The aforementioned coverages are the core products that most people consider when purchasing auto insurance. Depending on your needs and situation, there are several other types of coverage that you might want to consider.
- Extended Coverage: Talk to your insurance agent about added protection through an extended coverage policy. Experts like Dave Ramsey suggest an emergency fund makes more sense than an extended coverage policy you might never need.
- Guaranteed Auto Protection (GAP): GAP insurance can help cover you if something happens to your vehicle before it’s paid off. With the average cost of new vehicles rising and loans lasting six or more years, GAP insurance is becoming more popular. If you have an expensive new vehicle that gets totaled, your insurance company will only pay the actual market value. If that’s less than what you owe, you would need to pay off the loan. That is where your GAP insurance would apply.
- Mechanical Breakdown: Some people purchase mechanical breakdown coverage, but it isn’t necessarily worth it. The upside to this coverage is it lets you choose where you want your car repaired, as long as the mechanic has a license. You could achieve the same outcome if you contribute to an emergency fund you use instead of paying a premium for something you may never use.
- OEM Endorsement: When your vehicle needs parts, insurance companies usually authorize aftermarket only to save money. If you want original equipment manufacturer parts (OEM), you need to pay for them. With an OEM endorsement, you can have the same manufacturer’s parts that were originally on your vehicle.
Be Prepared When Shopping for Insurance
When you start shopping for a policy, it’s important to have information nearby, including:
- VIN numbers for all your vehicles.
- Driver’s license numbers for all parties.
- Estimates on how many miles you drive annually on each vehicle.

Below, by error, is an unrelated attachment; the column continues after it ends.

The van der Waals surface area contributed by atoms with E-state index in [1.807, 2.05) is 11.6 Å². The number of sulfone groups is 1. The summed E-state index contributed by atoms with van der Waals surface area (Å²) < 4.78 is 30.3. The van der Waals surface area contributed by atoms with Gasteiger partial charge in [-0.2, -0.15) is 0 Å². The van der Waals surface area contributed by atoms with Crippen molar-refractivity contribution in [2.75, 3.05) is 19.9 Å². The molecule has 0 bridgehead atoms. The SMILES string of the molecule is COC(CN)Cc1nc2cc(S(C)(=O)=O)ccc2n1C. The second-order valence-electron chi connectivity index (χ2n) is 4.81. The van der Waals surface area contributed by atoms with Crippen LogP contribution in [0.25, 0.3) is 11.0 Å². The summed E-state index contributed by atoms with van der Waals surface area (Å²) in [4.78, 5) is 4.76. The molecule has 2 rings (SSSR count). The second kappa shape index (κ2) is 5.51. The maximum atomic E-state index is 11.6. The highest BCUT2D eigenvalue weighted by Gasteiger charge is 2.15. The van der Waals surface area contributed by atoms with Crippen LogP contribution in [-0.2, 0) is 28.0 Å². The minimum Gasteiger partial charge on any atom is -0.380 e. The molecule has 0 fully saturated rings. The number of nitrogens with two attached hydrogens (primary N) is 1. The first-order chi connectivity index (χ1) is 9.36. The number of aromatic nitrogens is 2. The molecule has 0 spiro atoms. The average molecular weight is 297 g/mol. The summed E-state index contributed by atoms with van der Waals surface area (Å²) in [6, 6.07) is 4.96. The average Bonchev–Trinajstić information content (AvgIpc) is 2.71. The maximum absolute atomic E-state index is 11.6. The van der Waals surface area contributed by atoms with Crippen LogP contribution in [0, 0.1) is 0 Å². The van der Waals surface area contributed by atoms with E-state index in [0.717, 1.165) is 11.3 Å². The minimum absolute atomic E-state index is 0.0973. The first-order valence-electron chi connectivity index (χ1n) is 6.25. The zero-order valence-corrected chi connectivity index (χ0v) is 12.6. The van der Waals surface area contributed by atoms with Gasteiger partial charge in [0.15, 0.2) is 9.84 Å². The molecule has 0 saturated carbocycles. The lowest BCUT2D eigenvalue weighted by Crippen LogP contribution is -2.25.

- Copy of your current auto insurance policy if applicable.
- Estimates on your monthly and annual insurance premiums.
It’s also helpful to have a copy of your state’s insurance requirements as well.
How to Choose Your Coverage and Deductibles
Experian suggests finding the right balance with as much coverage as you can afford comfortably. When deciding which coverages and amounts are best for you, consider your financial situation. Do you own a lot of assets? If so, you might want higher liability limits. Don’t put your assets at risk by not purchasing adequate insurance coverage.
When thinking about a deductible, consider your liquidity. Financial sites like the balance suggest asking yourself how much you can afford. Can you afford a $1000 deductible or more?
if so, opting for a higher deductible means you can save on your monthly premiums. Consider a small repair under $1000. Would you want to make a claim for that small of an amount? If not, consider the higher deductible and set aside the money you save to cover your deductible if needed.
Before purchasing a policy, Consumer Reports suggests looking for applicable discounts that can save you additional money, such as:
- Good driver
- Student driver
- Low mileage
- Car safety
- Occupational, professional, etc.
Not all insurance companies offer the same discounts, which is why you should take notes and compare policies. Investopedia recommends you shop around and request quotes from multiple insurance companies before buying so you know which company ultimately offers the best coverage for your individual needs.